Supreme Court Refuses to Insulate NFL Joint Venture from Antitrust Scrutiny


On May 24, 2010, the Supreme Court released its much-anticipated decision in American Needle, Inc. v. NFL. A unanimous Court, speaking through Justice Stevens in the last antitrust opinion of his illustrious career, held that the decision by all 32 National Football League teams to authorize NFL Properties to grant an exclusive license comprised concerted action subject to review under Section 1 of the Sherman Act. American Needle signals that joint venture participants who are for some purposes competitors cannot expect to defeat challenges of anticompetitive collusion on the ground that a joint venture comprises a “single entity” whose conduct is not subject to Section 1 scrutiny.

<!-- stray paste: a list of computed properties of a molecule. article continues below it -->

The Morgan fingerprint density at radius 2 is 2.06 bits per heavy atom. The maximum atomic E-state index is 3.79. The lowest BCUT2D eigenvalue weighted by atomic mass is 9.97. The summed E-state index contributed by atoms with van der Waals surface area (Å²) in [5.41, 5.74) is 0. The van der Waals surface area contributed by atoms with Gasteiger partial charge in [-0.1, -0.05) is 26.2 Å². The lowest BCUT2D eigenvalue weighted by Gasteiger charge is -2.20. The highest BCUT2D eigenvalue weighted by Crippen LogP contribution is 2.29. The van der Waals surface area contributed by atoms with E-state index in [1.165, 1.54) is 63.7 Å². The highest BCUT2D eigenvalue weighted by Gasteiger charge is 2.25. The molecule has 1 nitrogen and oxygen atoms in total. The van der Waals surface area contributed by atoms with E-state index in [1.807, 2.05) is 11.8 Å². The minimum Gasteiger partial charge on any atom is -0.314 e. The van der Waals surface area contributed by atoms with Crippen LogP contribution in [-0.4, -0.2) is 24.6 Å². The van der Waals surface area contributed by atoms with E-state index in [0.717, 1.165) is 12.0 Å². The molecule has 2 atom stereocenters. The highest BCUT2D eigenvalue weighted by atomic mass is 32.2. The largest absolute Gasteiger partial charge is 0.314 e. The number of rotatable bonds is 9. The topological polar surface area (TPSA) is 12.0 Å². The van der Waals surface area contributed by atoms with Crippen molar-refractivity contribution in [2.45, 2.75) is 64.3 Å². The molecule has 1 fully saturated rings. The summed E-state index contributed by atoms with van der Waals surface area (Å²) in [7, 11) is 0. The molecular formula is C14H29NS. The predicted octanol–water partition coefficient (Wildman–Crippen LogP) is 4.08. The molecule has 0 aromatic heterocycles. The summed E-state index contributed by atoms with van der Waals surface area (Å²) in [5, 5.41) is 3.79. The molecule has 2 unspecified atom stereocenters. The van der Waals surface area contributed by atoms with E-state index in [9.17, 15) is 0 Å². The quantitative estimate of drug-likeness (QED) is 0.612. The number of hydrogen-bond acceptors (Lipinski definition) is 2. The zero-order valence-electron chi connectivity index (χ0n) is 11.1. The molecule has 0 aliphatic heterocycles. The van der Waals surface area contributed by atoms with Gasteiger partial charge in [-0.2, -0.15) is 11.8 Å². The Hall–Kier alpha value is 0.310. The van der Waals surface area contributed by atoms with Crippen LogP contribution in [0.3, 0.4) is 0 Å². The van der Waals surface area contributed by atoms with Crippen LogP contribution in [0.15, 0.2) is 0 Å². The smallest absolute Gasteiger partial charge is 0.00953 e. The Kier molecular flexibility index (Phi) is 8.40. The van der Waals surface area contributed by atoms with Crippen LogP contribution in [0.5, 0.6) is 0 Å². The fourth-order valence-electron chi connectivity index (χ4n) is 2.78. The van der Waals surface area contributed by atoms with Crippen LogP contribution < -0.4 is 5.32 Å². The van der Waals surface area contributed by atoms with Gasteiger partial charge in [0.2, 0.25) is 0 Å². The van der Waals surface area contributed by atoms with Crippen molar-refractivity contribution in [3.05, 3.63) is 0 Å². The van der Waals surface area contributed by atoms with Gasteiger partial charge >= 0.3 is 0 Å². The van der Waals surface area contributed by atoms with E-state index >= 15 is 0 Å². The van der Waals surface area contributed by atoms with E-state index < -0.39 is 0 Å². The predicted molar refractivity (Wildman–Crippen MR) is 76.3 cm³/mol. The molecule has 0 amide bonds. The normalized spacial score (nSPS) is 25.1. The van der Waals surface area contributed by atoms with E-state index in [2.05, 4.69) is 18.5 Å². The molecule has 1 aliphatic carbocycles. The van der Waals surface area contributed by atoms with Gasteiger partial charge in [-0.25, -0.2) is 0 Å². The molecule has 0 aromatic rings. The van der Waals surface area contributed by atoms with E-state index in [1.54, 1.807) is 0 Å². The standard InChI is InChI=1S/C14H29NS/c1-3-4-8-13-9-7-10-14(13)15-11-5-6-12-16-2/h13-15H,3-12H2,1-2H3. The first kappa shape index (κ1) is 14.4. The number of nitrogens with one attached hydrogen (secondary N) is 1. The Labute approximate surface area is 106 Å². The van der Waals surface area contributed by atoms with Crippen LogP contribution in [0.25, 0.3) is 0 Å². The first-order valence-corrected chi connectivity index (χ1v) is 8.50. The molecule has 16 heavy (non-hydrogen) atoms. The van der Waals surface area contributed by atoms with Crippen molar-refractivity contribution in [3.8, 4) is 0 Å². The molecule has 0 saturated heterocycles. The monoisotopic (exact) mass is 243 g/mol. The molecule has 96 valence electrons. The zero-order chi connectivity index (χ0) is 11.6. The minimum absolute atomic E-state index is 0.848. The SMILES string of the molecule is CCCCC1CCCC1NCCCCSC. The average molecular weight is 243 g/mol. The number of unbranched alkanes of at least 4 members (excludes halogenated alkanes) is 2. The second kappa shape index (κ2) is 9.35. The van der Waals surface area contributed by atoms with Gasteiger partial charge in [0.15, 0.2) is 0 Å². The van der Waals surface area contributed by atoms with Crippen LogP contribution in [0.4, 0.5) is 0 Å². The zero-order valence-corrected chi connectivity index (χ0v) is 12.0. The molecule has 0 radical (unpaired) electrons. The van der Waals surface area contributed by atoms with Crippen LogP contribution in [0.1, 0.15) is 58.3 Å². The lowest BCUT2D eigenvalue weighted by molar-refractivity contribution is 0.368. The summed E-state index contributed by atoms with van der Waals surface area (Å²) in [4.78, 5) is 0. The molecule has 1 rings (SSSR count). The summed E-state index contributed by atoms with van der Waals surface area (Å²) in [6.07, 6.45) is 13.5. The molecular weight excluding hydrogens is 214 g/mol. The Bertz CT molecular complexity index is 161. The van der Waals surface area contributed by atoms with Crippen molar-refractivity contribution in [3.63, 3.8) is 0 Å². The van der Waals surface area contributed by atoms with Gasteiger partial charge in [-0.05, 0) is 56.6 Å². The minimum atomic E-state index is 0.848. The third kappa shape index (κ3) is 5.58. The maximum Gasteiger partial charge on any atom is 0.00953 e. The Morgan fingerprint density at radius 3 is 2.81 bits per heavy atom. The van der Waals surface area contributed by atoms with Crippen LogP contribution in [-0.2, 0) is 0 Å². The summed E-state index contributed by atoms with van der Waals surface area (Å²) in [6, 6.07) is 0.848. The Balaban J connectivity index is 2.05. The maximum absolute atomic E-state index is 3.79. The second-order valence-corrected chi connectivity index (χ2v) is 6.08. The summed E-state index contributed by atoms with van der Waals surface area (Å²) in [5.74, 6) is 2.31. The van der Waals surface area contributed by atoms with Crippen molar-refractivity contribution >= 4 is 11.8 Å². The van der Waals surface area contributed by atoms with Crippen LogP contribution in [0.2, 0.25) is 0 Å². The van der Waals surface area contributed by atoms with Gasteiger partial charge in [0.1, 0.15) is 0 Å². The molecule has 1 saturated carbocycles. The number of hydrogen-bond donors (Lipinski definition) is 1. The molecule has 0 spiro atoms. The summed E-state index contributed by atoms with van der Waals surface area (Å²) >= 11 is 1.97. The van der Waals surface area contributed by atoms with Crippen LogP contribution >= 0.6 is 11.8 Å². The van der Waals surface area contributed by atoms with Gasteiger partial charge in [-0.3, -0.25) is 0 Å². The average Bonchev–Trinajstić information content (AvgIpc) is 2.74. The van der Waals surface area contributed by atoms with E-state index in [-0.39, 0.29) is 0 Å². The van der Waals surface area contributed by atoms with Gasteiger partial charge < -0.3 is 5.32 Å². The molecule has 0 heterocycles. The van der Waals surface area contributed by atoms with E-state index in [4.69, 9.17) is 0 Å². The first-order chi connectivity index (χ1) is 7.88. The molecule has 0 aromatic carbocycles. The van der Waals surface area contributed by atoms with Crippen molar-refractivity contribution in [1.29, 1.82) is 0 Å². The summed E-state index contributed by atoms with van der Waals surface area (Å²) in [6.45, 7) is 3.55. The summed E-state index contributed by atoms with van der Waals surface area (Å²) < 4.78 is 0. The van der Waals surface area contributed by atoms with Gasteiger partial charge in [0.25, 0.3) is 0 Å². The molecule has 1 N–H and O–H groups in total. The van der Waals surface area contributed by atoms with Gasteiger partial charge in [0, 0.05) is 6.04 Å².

American Needle concerned the decision of the 32 NFL teams to vote in 2000 to authorize the NFL’s licensing arm, NFL Properties (NFLP), to grant an exclusive license to produce NFL apparel bearing team insignia to a single licensee. Between 1963 and 2000, NFLP had granted nonexclusive licenses to numerous vendors. A former licensee, disappointed by the 2000 change in policy, brought suit under Section 1 of the Sherman Act, contending that the NFL’s decision comprised an anticompetitive restraint of trade. The district court granted summary judgment to the NFL on the ground that the conduct of the 32 NFL teams comprised the conduct of a “single entity” to which Section 1 did not apply, and the U.S. Court of Appeals for the Seventh Circuit affirmed.

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